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Re: Star Citizen

#50 Post by Envy661 »

Oh hey, so they literally made EVE Online's Gallente federation Iteron series of ships!
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Re: Star Citizen

#51 Post by y7h65 »

Envy661 wrote:Oh hey, so they literally made EVE Online's Gallente federation Iteron series of ships!

MISC Hull Series A-E Size and Design Comparison here.

Gallente Federation Iteron Design here.

Now, I guess they are the same in that they both fill the same role (Long Range, Lightly Armed Cargo Hauler), are both kinda longer than any other direction spectrum, and are both slightly bulbous. But otherwise, I don't really see how they "literally made EVE Online's Gallente fedeartion Iteron series of ships".
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Re: Star Citizen

#52 Post by Envy661 »

y7h65 wrote:
Envy661 wrote:Oh hey, so they literally made EVE Online's Gallente federation Iteron series of ships!

MISC Hull Series A-E Size and Design Comparison here.

Gallente Federation Iteron Design here.

Now, I guess they are the same in that they both fill the same role (Long Range, Lightly Armed Cargo Hauler), are both kinda longer than any other direction spectrum, and are both slightly bulbous. But otherwise, I don't really see how they "literally made EVE Online's Gallente fedeartion Iteron series of ships".
They're primarily hauling ships. There's five of them. Each one up from the earlier letter or number is bigger than the previous (ex: Iteron II is bigger than Iteron I, Hull B is bigger than Hull A), and yeah, the size thing. It's literally the same concept.
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Re: Star Citizen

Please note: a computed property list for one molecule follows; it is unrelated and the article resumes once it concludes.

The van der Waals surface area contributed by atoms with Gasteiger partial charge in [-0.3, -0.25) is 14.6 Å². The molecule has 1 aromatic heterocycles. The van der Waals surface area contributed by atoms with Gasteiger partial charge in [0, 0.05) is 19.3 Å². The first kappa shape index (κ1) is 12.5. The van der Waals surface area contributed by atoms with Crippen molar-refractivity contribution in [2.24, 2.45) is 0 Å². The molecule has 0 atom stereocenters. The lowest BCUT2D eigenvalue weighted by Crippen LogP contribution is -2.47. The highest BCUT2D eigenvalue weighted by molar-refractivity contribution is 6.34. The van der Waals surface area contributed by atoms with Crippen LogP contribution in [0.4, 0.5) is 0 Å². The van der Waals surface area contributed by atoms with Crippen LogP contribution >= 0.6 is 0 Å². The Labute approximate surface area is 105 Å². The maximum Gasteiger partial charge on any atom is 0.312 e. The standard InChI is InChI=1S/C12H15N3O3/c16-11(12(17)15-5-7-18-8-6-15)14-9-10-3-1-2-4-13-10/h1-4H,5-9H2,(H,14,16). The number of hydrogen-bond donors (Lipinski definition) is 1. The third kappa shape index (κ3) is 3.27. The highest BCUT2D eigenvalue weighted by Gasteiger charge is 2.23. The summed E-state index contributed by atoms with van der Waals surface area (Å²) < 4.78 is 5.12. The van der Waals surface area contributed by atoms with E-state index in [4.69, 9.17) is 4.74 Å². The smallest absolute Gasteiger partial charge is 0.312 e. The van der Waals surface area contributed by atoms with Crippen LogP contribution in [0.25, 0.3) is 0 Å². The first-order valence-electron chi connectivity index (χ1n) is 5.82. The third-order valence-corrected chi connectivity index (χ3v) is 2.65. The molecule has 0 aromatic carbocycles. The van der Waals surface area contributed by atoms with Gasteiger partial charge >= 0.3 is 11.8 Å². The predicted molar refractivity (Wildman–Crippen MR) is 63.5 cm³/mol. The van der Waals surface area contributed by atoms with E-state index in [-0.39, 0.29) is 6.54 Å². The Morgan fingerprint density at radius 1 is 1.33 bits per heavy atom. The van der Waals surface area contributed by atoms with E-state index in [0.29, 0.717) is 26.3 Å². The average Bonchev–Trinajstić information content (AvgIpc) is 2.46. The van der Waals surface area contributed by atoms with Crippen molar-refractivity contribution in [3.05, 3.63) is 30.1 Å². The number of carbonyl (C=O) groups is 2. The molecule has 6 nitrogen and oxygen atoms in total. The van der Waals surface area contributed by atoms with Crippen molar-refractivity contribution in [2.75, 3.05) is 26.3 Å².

#53 Post by Ryusen »

Envy661 wrote:They're primarily hauling ships. There's five of them. Each one up from the earlier letter or number is bigger than the previous (ex: Iteron II is bigger than Iteron I, Hull B is bigger than Hull A), and yeah, the size thing. It's literally the same concept.
I just don't see it. If you had said "inspired by", I could maybe have agreed with you. But to say they are "literally the same ships" because they haul cargo and increase in size sequentially is too much of a stretch. I can see a vague similarity in that both ships are roughly cylindrical, slow, and carry cargo; but that's where the similarities end. Does the Iteron carry it's cargo in externally mounted cargo cages? Does it retract to a fraction of its size when not in use? Are there variants that can and cannot land planetside? Does it have the same modularity that the Hulls are planned to have? I think the spindle system alone is enough to set it apart from any other transport I've ever seen.
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Re: Star Citizen

#54 Post by y7h65 »

Envy661 wrote:
They're primarily hauling ships. There's five of them. Each one up from the earlier letter or number is bigger than the previous (ex: Iteron II is bigger than Iteron I, Hull B is bigger than Hull A), and yeah, the size thing. It's literally the same concept.